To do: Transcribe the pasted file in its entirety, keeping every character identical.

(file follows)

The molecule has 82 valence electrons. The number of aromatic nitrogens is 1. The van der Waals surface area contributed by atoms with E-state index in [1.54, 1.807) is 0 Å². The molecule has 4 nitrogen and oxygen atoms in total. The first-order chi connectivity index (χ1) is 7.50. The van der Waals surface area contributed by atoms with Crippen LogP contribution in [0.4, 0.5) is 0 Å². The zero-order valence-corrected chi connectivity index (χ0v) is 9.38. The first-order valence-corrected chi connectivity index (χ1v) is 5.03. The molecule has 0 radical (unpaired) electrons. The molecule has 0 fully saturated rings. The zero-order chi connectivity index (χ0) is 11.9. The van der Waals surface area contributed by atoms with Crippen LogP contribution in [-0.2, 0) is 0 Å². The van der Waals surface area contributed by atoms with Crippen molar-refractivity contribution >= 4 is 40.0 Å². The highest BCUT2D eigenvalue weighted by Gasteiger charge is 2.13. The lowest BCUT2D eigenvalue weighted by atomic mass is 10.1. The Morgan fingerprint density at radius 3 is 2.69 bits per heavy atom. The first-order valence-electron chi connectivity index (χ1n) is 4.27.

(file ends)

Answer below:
The molecule has 82 valence electrons. The number of aromatic nitrogens is 1. The van der Waals surface area contributed by atoms with E-state index in [1.54, 1.807) is 0 Å². The molecule has 4 nitrogen and oxygen atoms in total. The first-order chi connectivity index (χ1) is 7.50. The van der Waals surface area contributed by atoms with Crippen LogP contribution in [0.4, 0.5) is 0 Å². The zero-order valence-corrected chi connectivity index (χ0v) is 9.38. The first-order valence-corrected chi connectivity index (χ1v) is 5.03. The molecule has 0 radical (unpaired) electrons. The molecule has 0 fully saturated rings. The zero-order chi connectivity index (χ0) is 11.9. The van der Waals surface area contributed by atoms with Crippen LogP contribution in [-0.2, 0) is 0 Å². The van der Waals surface area contributed by atoms with Crippen molar-refractivity contribution >= 4 is 40.0 Å². The highest BCUT2D eigenvalue weighted by Gasteiger charge is 2.13. The lowest BCUT2D eigenvalue weighted by atomic mass is 10.1. The Morgan fingerprint density at radius 3 is 2.69 bits per heavy atom. The first-order valence-electron chi connectivity index (χ1n) is 4.27.